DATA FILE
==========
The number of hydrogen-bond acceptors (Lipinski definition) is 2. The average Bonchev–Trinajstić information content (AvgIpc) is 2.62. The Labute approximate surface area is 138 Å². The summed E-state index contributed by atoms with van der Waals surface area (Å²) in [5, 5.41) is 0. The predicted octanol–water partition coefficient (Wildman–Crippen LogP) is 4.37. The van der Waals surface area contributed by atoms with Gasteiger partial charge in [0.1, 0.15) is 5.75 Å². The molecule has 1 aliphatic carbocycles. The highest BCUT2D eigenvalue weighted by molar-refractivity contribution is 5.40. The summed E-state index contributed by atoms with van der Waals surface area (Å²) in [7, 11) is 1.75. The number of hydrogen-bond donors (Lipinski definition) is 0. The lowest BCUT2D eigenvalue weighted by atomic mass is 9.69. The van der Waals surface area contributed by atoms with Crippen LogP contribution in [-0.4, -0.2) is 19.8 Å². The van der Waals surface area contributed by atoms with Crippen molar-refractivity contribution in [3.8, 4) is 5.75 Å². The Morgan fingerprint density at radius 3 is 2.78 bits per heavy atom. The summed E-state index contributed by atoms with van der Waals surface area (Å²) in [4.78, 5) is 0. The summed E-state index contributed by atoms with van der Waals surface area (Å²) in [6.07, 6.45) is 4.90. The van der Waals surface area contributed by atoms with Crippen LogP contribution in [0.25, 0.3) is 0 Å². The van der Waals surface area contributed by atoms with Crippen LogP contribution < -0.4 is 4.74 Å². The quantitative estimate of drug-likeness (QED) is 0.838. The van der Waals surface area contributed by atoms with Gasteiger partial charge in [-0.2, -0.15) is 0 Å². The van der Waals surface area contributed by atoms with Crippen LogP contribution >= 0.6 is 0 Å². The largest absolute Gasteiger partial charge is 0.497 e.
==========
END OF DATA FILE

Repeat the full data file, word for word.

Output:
The number of hydrogen-bond acceptors (Lipinski definition) is 2. The average Bonchev–Trinajstić information content (AvgIpc) is 2.62. The Labute approximate surface area is 138 Å². The summed E-state index contributed by atoms with van der Waals surface area (Å²) in [5, 5.41) is 0. The predicted octanol–water partition coefficient (Wildman–Crippen LogP) is 4.37. The van der Waals surface area contributed by atoms with Gasteiger partial charge in [0.1, 0.15) is 5.75 Å². The molecule has 1 aliphatic carbocycles. The highest BCUT2D eigenvalue weighted by molar-refractivity contribution is 5.40. The summed E-state index contributed by atoms with van der Waals surface area (Å²) in [7, 11) is 1.75. The number of hydrogen-bond donors (Lipinski definition) is 0. The lowest BCUT2D eigenvalue weighted by atomic mass is 9.69. The van der Waals surface area contributed by atoms with Crippen LogP contribution in [-0.4, -0.2) is 19.8 Å². The van der Waals surface area contributed by atoms with Crippen molar-refractivity contribution in [3.8, 4) is 5.75 Å². The Morgan fingerprint density at radius 3 is 2.78 bits per heavy atom. The summed E-state index contributed by atoms with van der Waals surface area (Å²) in [4.78, 5) is 0. The summed E-state index contributed by atoms with van der Waals surface area (Å²) in [6.07, 6.45) is 4.90. The van der Waals surface area contributed by atoms with Crippen LogP contribution in [0.25, 0.3) is 0 Å². The van der Waals surface area contributed by atoms with Crippen LogP contribution < -0.4 is 4.74 Å². The quantitative estimate of drug-likeness (QED) is 0.838. The van der Waals surface area contributed by atoms with Gasteiger partial charge in [-0.2, -0.15) is 0 Å². The van der Waals surface area contributed by atoms with Crippen LogP contribution >= 0.6 is 0 Å². The largest absolute Gasteiger partial charge is 0.497 e.